Amid the deepening economic gloom and growing layoffs at home and abroad, corporate and government leaders in the Kansai region gathered Thursday in Kyoto for an annual two-day seminar on economic, political and social issues.

Only the day before the kickoff of the Kansai Economic Seminar, Osaka-based Panasonic Corp. announced it will cut 15,000 jobs and close down 27 plants worldwide as it braces for an estimated ¥380 billion loss for the year ending March 31.

That announcement prompted warnings and criticism from senior business leaders gathered at the Kyoto International Conference Center, while senior lawmakers in attendance urged companies to do their best to avoid mass layoffs.

“Employees are part of a corporation’s assets. What happens when they simply cut employees based on numbers?” asked Kansai Economic Federation Chairman Hiroshi Shimozuma in his opening address.

“It’s important that corporations pursue not only efficiency but also the public welfare and growth,” added Norihiko Saito, head of the Kansai Association of Corporate Executives.

Hiroyuki Sonoda, a senior Liberal Democratic Party member of the Lower House, called on Kansai’s business leaders to think of the impact of further layoffs.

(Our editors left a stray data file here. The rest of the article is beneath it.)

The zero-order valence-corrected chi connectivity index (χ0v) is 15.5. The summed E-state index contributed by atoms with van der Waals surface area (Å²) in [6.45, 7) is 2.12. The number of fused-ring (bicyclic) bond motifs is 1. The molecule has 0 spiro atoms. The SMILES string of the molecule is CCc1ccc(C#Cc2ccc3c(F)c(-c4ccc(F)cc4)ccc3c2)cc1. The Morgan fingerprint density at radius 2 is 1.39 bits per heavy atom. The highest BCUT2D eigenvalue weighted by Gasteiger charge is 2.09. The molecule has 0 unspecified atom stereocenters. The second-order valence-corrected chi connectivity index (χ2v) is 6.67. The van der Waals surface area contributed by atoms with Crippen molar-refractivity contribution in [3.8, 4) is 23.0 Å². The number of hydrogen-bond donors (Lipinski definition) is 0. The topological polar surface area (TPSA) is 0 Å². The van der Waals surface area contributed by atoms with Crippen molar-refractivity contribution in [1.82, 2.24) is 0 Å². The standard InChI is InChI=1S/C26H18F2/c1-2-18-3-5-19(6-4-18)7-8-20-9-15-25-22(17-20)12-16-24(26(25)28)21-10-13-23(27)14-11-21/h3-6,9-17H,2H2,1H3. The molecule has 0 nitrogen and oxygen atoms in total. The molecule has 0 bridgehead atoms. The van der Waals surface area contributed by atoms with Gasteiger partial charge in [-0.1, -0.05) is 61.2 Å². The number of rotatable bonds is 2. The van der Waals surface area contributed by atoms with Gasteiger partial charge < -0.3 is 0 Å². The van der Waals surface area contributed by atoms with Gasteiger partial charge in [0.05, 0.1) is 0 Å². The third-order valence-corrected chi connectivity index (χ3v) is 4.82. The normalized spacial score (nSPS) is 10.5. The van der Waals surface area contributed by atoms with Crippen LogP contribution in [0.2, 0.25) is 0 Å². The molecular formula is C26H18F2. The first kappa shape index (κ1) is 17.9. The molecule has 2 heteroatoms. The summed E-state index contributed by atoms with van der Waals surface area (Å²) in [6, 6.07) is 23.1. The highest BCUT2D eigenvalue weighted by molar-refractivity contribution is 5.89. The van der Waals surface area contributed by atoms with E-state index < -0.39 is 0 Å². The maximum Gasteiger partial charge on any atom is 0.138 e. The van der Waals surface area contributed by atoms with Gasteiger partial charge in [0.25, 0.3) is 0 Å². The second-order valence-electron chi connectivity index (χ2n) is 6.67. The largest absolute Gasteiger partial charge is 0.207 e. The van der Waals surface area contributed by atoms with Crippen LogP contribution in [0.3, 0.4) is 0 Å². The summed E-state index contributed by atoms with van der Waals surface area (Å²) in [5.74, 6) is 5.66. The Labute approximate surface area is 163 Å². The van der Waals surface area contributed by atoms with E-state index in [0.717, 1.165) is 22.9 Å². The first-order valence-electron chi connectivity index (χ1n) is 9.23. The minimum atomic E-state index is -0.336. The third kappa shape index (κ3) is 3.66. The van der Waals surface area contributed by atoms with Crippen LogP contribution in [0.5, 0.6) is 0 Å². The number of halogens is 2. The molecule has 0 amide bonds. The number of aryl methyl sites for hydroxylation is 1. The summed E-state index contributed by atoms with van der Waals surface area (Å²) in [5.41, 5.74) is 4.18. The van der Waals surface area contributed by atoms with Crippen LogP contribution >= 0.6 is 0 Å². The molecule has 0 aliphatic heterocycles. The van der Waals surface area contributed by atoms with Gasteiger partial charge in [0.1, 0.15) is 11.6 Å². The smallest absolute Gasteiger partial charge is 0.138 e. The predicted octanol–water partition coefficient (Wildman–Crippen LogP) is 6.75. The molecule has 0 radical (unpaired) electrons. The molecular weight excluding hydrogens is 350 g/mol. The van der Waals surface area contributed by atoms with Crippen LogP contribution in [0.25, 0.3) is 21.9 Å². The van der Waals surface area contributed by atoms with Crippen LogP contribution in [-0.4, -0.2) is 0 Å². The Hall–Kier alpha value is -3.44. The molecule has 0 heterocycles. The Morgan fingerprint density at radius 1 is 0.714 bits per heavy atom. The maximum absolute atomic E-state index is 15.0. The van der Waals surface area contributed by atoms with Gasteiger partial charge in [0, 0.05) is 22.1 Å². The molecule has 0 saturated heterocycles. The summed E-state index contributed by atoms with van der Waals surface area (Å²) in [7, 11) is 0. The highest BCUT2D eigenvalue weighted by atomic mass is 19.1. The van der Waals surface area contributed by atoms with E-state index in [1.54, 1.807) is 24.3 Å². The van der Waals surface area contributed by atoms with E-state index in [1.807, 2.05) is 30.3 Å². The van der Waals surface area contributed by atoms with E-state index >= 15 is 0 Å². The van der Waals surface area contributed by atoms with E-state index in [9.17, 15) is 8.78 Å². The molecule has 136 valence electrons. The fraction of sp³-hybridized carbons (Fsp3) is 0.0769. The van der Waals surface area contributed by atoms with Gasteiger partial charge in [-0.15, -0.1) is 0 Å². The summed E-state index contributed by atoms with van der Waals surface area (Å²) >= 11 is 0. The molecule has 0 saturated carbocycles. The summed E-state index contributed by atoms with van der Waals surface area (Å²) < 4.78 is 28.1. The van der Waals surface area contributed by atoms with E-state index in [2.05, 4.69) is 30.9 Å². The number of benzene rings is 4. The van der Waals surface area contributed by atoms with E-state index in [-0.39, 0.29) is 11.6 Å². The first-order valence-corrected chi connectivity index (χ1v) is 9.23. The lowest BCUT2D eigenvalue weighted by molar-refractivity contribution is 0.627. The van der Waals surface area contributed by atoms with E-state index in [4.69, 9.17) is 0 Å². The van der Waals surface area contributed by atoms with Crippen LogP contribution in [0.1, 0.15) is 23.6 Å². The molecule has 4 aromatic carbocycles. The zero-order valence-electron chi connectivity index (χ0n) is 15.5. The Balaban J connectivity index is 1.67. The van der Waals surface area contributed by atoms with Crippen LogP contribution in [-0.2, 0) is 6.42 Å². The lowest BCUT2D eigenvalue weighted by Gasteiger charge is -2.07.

“I realize times are tough, but there are social responsibilities to think of,” Sonoda said.

As to the cause of the global economic crisis, Kansai’s leaders cited loose U.S.-style capitalism and lax management practices, which they said led to greed and irresponsibility in international markets.

Some suggested Japan could weather the current economic crisis better than other countries because of geography.

“This year will be tough. But if Japan takes advantage of the fact that it’s close to China and India, Asia’s centers of technology and investment, there will be chances for growth,” Shimozuma said.

Kansai has long tied its economic fortunes more closely to Asia than to North America and Europe. Of the region’s nearly ¥30 trillion in international trade in 2007, about ¥17.5 trillion, or 58 percent, was with Asia. China is the Kansai region’s top trading partner, accounting for about ¥7.6 trillion in imports and exports in 2007.

But with the worldwide economic downturn hitting Asia as well, economic forecasts for Kansai are being revised downward. The Kansai Institute for Social and Economic Research predicted last month that the region’s economy would contract 0.8 percent in fiscal 2009, but expand by about 1.3 percent next fiscal year.

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